Yan wrote:
> I am currently writing my first kernel module to extract data from
> the kernel and bring it into user-space. As I understand, FreeBSD
> only loads pages of the text segment that it is about to use by
> registering its handler for page faults, and bringing in more pages
> from the binary as needed. I want to track this progress, and report
> the amount of pages it brought in on process exit.
> The current idea I have and the path I'm following is as follows:
> I register a callback in my module using EVENTHANDLER_REGISTER,
> using 'process_exit' name. That gives me the proc structure on exit,
> I then try to find the information I need using the p_vmspace member,
> and try using vm_tsize for the number of pages. But this is the
> number of pages in the virtual address space of the text segment,
> which does not correlate to how many pages were actually brought
> in.
> For the context of this, I am trying to write a tiny utility, that
> watches the execution of a process, and tracks how many pages were
> actually used during its execution. It passes that knowledge to a
> hopefully-to-be-written user-space utility that generates a new
> binary using only those pages for the text segment. (If an execution
> was to go outside that, a seg fault is okay.)
> Any help is appreciated.

The problem with that is the fact that text pages are not
"owned" by a process. If you run the same binary several
times, the pages will be brought into memory only once.
So if you're running a webserver with hundreds of httpd
processes, the text pages of httpd are brought into memory
only once. Unless, of course, some of them (or even all
of them) had to be re-used during a low-memory situation,
so they have to be brought in again. Note that text pages
are _not_ paged out to swap space, because that would be
just a waste since. Instead they are simply discarded,
because they can be paged in from the binary again.

So, if you really need to assign page-ins to a certain
process, you must make sure that the binary in question
was never executed before (since last reboot), and make
sure that it is not executed again until the first process
terminates. Also note that you might easily miss code
paths that are not executed during one run, but required
during another run, so you might not get all pages that
are necessary to run the binary under all circumstances.

I also think that the pager will bring multiple pages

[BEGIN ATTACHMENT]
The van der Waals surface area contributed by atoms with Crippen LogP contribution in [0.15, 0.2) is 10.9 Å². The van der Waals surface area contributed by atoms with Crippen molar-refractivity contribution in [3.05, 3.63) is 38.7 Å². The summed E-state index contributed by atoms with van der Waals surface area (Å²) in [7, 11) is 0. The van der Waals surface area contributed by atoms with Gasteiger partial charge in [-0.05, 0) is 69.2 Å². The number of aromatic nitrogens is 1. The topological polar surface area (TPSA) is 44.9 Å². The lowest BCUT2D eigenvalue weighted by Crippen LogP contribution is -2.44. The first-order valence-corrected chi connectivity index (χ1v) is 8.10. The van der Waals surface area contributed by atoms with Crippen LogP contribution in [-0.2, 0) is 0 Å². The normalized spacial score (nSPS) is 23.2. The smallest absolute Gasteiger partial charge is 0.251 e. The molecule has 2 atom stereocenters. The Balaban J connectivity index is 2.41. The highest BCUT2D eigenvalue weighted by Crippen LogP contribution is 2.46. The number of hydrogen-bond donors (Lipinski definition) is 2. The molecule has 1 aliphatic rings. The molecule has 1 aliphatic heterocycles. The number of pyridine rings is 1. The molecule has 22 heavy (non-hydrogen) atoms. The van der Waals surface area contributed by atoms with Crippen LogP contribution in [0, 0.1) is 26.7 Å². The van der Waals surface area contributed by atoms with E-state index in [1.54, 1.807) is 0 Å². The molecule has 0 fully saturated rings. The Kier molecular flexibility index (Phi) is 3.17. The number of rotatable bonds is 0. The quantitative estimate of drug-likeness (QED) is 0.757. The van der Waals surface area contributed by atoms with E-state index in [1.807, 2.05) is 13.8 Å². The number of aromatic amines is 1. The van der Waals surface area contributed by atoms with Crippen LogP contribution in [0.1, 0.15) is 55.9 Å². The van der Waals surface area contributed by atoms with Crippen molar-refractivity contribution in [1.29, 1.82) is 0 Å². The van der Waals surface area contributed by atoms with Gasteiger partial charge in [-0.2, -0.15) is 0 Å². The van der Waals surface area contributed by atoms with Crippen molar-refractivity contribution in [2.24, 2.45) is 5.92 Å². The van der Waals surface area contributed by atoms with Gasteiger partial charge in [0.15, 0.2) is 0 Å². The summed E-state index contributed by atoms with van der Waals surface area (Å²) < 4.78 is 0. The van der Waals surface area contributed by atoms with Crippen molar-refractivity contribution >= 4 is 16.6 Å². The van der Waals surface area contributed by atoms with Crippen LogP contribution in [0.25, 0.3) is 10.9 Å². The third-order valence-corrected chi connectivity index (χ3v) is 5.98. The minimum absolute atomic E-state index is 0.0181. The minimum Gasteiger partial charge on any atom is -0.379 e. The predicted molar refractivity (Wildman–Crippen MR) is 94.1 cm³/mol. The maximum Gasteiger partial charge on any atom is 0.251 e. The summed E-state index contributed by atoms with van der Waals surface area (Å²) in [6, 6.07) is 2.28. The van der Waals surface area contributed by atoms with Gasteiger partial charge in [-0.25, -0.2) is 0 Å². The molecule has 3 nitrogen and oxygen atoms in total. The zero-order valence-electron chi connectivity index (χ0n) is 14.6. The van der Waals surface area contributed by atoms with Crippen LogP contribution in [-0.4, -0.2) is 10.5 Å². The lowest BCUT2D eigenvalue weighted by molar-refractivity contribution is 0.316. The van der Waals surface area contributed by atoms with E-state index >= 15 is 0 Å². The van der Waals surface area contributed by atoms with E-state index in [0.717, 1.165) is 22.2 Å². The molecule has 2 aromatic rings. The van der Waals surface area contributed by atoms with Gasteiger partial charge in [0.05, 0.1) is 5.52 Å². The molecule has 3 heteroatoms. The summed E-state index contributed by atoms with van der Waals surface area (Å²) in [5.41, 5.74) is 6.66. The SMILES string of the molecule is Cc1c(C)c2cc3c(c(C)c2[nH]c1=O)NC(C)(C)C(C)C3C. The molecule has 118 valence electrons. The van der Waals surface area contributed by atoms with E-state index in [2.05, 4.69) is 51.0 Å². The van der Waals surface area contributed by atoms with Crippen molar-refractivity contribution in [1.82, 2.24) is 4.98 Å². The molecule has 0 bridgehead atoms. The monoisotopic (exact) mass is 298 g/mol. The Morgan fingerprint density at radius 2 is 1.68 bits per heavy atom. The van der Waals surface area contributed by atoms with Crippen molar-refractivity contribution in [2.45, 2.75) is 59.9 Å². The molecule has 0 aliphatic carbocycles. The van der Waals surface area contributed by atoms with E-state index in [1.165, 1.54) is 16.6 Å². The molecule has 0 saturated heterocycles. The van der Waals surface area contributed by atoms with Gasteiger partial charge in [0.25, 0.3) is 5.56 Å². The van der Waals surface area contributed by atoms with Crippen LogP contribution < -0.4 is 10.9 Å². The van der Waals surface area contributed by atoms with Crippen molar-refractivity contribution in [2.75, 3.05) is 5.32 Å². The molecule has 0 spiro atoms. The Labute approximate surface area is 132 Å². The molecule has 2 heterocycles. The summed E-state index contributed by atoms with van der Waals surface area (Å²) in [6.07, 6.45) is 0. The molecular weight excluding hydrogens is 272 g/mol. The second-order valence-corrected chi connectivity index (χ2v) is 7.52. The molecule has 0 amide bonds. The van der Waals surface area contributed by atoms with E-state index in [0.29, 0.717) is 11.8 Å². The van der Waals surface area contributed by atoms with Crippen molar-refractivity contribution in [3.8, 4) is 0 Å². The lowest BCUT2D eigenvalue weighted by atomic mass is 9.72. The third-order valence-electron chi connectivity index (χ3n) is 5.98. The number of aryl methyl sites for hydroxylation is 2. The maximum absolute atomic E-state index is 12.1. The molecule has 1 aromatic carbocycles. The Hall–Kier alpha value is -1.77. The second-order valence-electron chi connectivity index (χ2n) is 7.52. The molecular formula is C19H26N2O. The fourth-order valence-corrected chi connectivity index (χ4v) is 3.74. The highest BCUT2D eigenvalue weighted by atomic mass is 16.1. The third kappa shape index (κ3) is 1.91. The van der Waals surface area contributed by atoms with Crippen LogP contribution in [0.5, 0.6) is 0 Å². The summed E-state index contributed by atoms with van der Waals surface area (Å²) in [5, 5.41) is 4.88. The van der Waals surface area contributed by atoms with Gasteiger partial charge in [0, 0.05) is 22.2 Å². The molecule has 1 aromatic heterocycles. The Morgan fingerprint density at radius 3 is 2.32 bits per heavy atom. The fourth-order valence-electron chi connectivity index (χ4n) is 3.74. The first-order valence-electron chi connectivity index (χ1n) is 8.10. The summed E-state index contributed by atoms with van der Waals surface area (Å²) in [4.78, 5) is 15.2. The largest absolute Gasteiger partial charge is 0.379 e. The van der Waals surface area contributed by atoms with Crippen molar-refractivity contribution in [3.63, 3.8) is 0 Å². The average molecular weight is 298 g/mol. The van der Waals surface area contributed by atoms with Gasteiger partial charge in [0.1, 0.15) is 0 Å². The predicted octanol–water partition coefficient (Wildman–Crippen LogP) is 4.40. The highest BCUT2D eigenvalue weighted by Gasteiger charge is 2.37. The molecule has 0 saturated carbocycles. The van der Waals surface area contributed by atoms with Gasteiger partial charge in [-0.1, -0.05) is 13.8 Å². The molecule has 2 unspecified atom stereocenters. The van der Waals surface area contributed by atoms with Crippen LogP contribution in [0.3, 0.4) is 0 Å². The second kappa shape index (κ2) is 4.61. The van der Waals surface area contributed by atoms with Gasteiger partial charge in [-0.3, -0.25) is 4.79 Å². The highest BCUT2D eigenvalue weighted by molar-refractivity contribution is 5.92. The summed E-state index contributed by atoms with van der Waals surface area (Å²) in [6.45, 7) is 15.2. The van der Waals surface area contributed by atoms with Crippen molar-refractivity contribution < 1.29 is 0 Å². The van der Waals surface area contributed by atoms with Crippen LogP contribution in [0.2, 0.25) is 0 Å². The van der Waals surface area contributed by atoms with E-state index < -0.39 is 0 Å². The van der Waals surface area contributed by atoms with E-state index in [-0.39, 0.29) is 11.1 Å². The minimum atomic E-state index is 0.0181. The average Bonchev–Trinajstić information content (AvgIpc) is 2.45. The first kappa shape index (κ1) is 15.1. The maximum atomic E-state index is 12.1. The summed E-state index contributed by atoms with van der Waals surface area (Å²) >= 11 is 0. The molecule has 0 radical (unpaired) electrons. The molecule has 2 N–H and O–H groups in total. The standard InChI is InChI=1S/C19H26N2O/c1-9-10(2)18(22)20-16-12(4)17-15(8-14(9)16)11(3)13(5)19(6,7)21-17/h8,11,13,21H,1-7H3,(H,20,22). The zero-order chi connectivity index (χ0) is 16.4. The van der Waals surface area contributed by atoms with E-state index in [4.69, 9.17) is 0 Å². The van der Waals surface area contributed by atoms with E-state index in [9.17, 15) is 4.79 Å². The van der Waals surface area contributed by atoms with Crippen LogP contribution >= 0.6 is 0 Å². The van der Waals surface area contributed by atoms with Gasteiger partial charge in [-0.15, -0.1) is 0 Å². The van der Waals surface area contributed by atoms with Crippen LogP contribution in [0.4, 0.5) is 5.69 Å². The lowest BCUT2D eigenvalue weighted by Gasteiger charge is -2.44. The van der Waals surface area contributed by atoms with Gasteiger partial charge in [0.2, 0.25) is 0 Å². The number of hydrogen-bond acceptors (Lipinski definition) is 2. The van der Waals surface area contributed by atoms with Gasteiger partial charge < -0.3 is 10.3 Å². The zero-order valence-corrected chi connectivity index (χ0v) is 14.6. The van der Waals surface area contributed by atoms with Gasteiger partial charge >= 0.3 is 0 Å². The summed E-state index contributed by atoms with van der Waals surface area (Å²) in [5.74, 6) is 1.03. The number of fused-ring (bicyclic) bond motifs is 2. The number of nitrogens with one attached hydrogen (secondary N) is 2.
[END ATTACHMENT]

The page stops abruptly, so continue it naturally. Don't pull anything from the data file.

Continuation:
into memory at once, as an optimization because doing for
every single page on demand is inefficient, especially on
large binaries. (I'm not 100% sure how that works, though.
Someone will certainly correct me if necessary.)

By the way, /usr/bin/time is very useful with the option
-l to display pageing activity during execution of a
process. Here's just an example with running lynx two
times after another (I hadn't used it before since last
reboot, but all the libraries had already been used):

$ /usr/bin/time -l lynx -dump {some URL} >/dev/null
259 page reclaims
37 page faults
10 block input operations
$ /usr/bin/time -l lynx -dump {some URL} >/dev/null
243 page reclaims
0 page faults
0 block input operations

Note that the size of the binary is about 1 MB, which is
about 250 pages:
-r-xr-xr-x 1 root wheel 1086480 Jul 20 2005 lynx
Not all of those pages are text pages, though, of course.

By the way: Even if you manage to find out which pages
are actually used by a binary, it is probably non-trivial
to map that information back to parts of the binary file,
let alone to build a binary that contains only those
parts. You'll have to fight with the run-time linker.
Uhm ... The more I think about the whole thing, the more
potential problems come to my mind, so I better stop now.

Best regards

Oliver Fromme, secnetix GmbH & Co. KG, Marktplatz 29, 85567 Grafing
Dienstleistungen mit Schwerpunkt FreeBSD: http://www.secnetix.de/bsd
Any opinions expressed in this message may be personal to the author
and may not necessarily reflect the opinions of secnetix in any way.

"We, the unwilling, led by the unknowing,
are doing the impossible for the ungrateful.
We have done so much, for so long, with so little,
we are now qualified to do anything with nothing."
* * * * -- Mother Teresa
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